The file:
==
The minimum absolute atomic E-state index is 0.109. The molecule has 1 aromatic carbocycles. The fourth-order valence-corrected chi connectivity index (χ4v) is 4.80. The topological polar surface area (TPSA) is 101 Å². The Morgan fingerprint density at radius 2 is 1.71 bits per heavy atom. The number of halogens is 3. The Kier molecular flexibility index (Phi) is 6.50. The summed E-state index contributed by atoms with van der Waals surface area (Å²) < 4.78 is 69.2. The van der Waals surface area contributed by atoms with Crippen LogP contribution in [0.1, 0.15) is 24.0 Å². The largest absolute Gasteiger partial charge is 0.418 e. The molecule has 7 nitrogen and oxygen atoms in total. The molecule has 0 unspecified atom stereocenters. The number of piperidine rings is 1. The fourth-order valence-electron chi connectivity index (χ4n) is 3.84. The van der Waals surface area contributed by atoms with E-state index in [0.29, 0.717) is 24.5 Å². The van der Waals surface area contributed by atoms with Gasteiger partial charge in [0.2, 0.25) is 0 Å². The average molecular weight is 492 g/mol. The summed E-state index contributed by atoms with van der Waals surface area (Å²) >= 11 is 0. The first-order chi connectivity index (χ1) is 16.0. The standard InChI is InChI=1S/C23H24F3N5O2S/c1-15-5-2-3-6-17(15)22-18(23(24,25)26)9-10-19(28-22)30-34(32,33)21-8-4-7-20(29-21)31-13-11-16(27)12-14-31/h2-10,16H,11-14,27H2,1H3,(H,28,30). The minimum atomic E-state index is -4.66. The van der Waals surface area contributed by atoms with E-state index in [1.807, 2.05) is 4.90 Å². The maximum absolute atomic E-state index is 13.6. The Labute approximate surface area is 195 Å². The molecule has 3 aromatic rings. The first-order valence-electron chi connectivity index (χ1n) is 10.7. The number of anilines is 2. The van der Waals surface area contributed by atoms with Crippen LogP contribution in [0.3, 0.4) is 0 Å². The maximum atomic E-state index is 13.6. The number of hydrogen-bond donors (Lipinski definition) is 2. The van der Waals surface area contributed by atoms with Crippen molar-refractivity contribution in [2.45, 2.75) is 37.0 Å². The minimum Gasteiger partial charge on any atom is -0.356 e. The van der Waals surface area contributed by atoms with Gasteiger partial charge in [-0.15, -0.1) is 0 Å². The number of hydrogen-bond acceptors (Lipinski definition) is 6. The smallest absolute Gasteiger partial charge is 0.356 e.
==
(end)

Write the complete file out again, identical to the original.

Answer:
The minimum absolute atomic E-state index is 0.109. The molecule has 1 aromatic carbocycles. The fourth-order valence-corrected chi connectivity index (χ4v) is 4.80. The topological polar surface area (TPSA) is 101 Å². The Morgan fingerprint density at radius 2 is 1.71 bits per heavy atom. The number of halogens is 3. The Kier molecular flexibility index (Phi) is 6.50. The summed E-state index contributed by atoms with van der Waals surface area (Å²) < 4.78 is 69.2. The van der Waals surface area contributed by atoms with Crippen LogP contribution in [0.1, 0.15) is 24.0 Å². The largest absolute Gasteiger partial charge is 0.418 e. The molecule has 7 nitrogen and oxygen atoms in total. The molecule has 0 unspecified atom stereocenters. The number of piperidine rings is 1. The fourth-order valence-electron chi connectivity index (χ4n) is 3.84. The van der Waals surface area contributed by atoms with E-state index in [0.29, 0.717) is 24.5 Å². The van der Waals surface area contributed by atoms with Gasteiger partial charge in [0.2, 0.25) is 0 Å². The average molecular weight is 492 g/mol. The summed E-state index contributed by atoms with van der Waals surface area (Å²) >= 11 is 0. The first-order chi connectivity index (χ1) is 16.0. The standard InChI is InChI=1S/C23H24F3N5O2S/c1-15-5-2-3-6-17(15)22-18(23(24,25)26)9-10-19(28-22)30-34(32,33)21-8-4-7-20(29-21)31-13-11-16(27)12-14-31/h2-10,16H,11-14,27H2,1H3,(H,28,30). The minimum atomic E-state index is -4.66. The van der Waals surface area contributed by atoms with E-state index in [1.807, 2.05) is 4.90 Å². The maximum absolute atomic E-state index is 13.6. The Labute approximate surface area is 195 Å². The molecule has 3 aromatic rings. The first-order valence-electron chi connectivity index (χ1n) is 10.7. The number of anilines is 2. The van der Waals surface area contributed by atoms with Crippen LogP contribution in [0.3, 0.4) is 0 Å². The maximum atomic E-state index is 13.6. The number of hydrogen-bond donors (Lipinski definition) is 2. The van der Waals surface area contributed by atoms with Crippen molar-refractivity contribution in [2.45, 2.75) is 37.0 Å². The minimum Gasteiger partial charge on any atom is -0.356 e. The van der Waals surface area contributed by atoms with Gasteiger partial charge in [-0.15, -0.1) is 0 Å². The number of hydrogen-bond acceptors (Lipinski definition) is 6. The smallest absolute Gasteiger partial charge is 0.356 e.